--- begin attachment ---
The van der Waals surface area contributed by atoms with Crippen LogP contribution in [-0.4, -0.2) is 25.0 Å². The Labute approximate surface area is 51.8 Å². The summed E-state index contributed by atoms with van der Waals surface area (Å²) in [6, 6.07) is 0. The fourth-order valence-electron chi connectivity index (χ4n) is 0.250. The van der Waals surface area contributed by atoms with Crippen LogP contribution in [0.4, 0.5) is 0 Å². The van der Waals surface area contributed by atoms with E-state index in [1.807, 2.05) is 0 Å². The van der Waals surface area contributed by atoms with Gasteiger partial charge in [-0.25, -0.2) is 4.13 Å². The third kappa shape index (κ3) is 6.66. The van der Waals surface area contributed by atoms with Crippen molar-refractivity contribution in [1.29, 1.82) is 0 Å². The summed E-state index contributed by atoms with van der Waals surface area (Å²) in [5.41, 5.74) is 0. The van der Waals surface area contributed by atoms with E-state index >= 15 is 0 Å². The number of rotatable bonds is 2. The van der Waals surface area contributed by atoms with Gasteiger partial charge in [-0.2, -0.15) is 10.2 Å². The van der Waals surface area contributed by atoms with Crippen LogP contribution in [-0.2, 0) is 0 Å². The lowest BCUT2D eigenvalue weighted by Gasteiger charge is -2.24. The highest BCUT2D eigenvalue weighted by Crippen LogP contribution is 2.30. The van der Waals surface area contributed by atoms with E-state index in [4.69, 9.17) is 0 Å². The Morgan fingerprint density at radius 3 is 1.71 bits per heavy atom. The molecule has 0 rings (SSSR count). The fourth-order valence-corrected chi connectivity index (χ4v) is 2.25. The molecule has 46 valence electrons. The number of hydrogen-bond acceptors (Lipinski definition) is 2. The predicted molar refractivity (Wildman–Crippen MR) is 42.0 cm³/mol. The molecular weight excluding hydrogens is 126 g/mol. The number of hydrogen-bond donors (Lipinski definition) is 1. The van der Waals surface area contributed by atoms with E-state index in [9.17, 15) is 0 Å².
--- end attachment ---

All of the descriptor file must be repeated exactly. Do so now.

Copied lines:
The van der Waals surface area contributed by atoms with Crippen LogP contribution in [-0.4, -0.2) is 25.0 Å². The Labute approximate surface area is 51.8 Å². The summed E-state index contributed by atoms with van der Waals surface area (Å²) in [6, 6.07) is 0. The fourth-order valence-electron chi connectivity index (χ4n) is 0.250. The van der Waals surface area contributed by atoms with Crippen LogP contribution in [0.4, 0.5) is 0 Å². The van der Waals surface area contributed by atoms with E-state index in [1.807, 2.05) is 0 Å². The van der Waals surface area contributed by atoms with Gasteiger partial charge in [-0.25, -0.2) is 4.13 Å². The third kappa shape index (κ3) is 6.66. The van der Waals surface area contributed by atoms with Crippen molar-refractivity contribution in [1.29, 1.82) is 0 Å². The summed E-state index contributed by atoms with van der Waals surface area (Å²) in [5.41, 5.74) is 0. The van der Waals surface area contributed by atoms with E-state index >= 15 is 0 Å². The number of rotatable bonds is 2. The van der Waals surface area contributed by atoms with Gasteiger partial charge in [-0.2, -0.15) is 10.2 Å². The van der Waals surface area contributed by atoms with Crippen LogP contribution in [-0.2, 0) is 0 Å². The lowest BCUT2D eigenvalue weighted by Gasteiger charge is -2.24. The highest BCUT2D eigenvalue weighted by Crippen LogP contribution is 2.30. The van der Waals surface area contributed by atoms with E-state index in [4.69, 9.17) is 0 Å². The Morgan fingerprint density at radius 3 is 1.71 bits per heavy atom. The molecule has 0 rings (SSSR count). The fourth-order valence-corrected chi connectivity index (χ4v) is 2.25. The molecule has 46 valence electrons. The number of hydrogen-bond acceptors (Lipinski definition) is 2. The predicted molar refractivity (Wildman–Crippen MR) is 42.0 cm³/mol. The molecular weight excluding hydrogens is 126 g/mol. The number of hydrogen-bond donors (Lipinski definition) is 1. The van der Waals surface area contributed by atoms with E-state index in [9.17, 15) is 0 Å².